Christmas in Albania, called Krishtlindjet, is so different from that in Malta. This is so, primarily, because  Albania has a large Muslim population. Only 30 per cent are Christian, Catholic and Orthodox. Besides, the former Communist atheistic regime spared no efforts to obliterate the Christmas religious festivities and, purposely promoted only  those of the New Year.

Christmas was not widely celebrated even before religion was outlawed.  The democratically elected governments that followed the fall of the Communist dictatorship have ushered in a new era, introducing  a more inclusive policy whereby all religious communities are free to celebrate the festivals of their respective beliefs.

Now, Christmas  Day and New Year’s Day , nationwide, are hailed as the end of the year’s  festivals, festat e fund vitit. Christmas carols, especially Jingle Bells and Last Christmas, echo the streets and the big department stores in Tirana and the main towns, all handsomely decorated from early December. Christmas trees, gaudily decorated, dominate the main squares of the country.

Both Christmas Day and New Year’s Day are national holidays  but, obviously, pride of place is taken by the latter. The popular Christmas carol, We wish you a Merry Christmas, and a Happy New Year, Good tidings I bring to you and your kin echo all the time from both local and national radio stations. I must say that both communities, Muslims and Christians alike, celebrate Christmas with great merriment. 

Far and away from the din of the ever increasingly commercial celebration of the Christmas festival in other parts of the world, I must admit that I embraced with relief Christmas in Albania. Indeed, liberating. No hustle and bustle. People, here, are in no hurry at all.

 In the villages, in particular, there is not so much shopping to do, the exchange of gifts is done with local produce. Grappling with the hard realities of life, especially in the villages, they are in no mood to bother about the acquisition of items they can do without. The most important thing is to provide bread and meat on the table during the Christmas season, but especially on Christmas Eve.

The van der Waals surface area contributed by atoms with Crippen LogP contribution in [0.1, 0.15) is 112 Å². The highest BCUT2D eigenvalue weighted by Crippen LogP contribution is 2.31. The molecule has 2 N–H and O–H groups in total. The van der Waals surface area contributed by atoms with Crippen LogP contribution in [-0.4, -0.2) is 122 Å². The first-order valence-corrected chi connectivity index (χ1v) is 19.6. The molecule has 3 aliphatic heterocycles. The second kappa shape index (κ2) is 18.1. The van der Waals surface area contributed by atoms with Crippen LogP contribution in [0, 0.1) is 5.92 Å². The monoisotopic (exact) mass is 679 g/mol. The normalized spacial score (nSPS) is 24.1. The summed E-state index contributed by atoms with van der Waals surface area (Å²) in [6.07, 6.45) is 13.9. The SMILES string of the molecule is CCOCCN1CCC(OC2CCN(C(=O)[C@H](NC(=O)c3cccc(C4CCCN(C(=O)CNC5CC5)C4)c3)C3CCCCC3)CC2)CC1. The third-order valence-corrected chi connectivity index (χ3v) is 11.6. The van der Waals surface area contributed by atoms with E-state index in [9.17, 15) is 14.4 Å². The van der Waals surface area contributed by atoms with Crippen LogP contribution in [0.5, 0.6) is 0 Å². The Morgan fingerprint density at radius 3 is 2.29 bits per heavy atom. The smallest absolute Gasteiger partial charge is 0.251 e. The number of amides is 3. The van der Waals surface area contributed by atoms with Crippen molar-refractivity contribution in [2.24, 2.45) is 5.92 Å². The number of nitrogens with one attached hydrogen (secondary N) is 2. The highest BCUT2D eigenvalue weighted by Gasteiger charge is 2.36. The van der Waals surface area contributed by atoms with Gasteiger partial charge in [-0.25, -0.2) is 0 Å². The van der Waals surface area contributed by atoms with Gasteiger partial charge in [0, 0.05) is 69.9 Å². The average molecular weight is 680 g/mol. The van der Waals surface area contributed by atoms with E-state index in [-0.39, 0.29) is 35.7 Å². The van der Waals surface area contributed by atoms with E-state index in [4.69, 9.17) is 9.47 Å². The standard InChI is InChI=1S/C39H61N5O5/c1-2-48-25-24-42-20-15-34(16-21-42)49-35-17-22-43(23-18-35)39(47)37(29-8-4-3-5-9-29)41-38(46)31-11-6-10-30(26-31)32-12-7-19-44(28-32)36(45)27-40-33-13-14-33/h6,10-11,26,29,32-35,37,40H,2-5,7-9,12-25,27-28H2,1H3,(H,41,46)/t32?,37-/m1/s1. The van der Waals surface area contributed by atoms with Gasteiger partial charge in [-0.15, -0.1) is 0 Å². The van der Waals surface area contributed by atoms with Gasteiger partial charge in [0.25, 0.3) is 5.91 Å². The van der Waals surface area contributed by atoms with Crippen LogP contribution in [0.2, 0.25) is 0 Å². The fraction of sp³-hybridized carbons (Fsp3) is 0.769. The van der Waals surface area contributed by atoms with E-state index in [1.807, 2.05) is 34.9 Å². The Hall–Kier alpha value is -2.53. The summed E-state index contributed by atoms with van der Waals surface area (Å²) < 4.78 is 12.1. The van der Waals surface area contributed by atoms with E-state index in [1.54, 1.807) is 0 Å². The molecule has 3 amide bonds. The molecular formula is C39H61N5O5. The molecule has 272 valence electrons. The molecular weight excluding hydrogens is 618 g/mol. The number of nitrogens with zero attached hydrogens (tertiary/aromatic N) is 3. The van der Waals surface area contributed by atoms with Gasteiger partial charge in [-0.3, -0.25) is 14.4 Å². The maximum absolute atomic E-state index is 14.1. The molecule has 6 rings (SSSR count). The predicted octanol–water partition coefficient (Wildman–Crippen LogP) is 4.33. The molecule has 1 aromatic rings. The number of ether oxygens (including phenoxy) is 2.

Fr Emanuel, with one of the girls that has just received her Christmas present.Fr Emanuel, with one of the girls that has just received her Christmas present.

In fact, most Catholic households in our villages would have reared a pig or two. Very often, the fattened pig is slaughtered on December 6, feast of Saint Nicholas, a feast strictly celebrated by almost all Catholics in the North of the country. The pork destined to be consumed during the Christmas festival is smoked. Very few own a freezer where the food can be preserved. Mothers make sure there are enough provisions to last during the last two weeks of the year. Ferlik pork (pig roasted on a spit) is served with fried potatoes, byrek, the Albanian version of our pastizzi, cold boiled eggs, kos, the home produced yoghurt, and salads.

The favourite desserts during the Christmas festival are the home-made traditional varieties of bakklava and lokum (Turkish delight). Mandarins, oranges, dried fruits and nuts are in abundance. Raki, the home-made grappa, and wine are toasted with Qofte levduar Jezu Krishti!, “Blessed be Jesus Christ!”.

This is still a frequent expression in greeting each other. The age-old tradition of eating fish on Christmas Eve is quickly fading out. Many households bake their own bread. Unleavened maize bread is not uncommon.

Roast turkey substitute ferlik pork on the table of Albanians for those who can afford it, the new emerging middle class in the main towns. In fact, during the month of December, both sides of the main road to Shkoder, along the Zadrima stretch, are littered with farmers ‘herding’ turkeys to be sold to passersby. Roast turkey has always been the favourite dish for the New Year’s dinner in Albania.

Those who cannot afford a turkey, (it is quite expensive in Albania) are happy to cook chicken or buy some pork from the main street of the village where pigs have just been slaughtered there and then, thereby attesting to their freshness.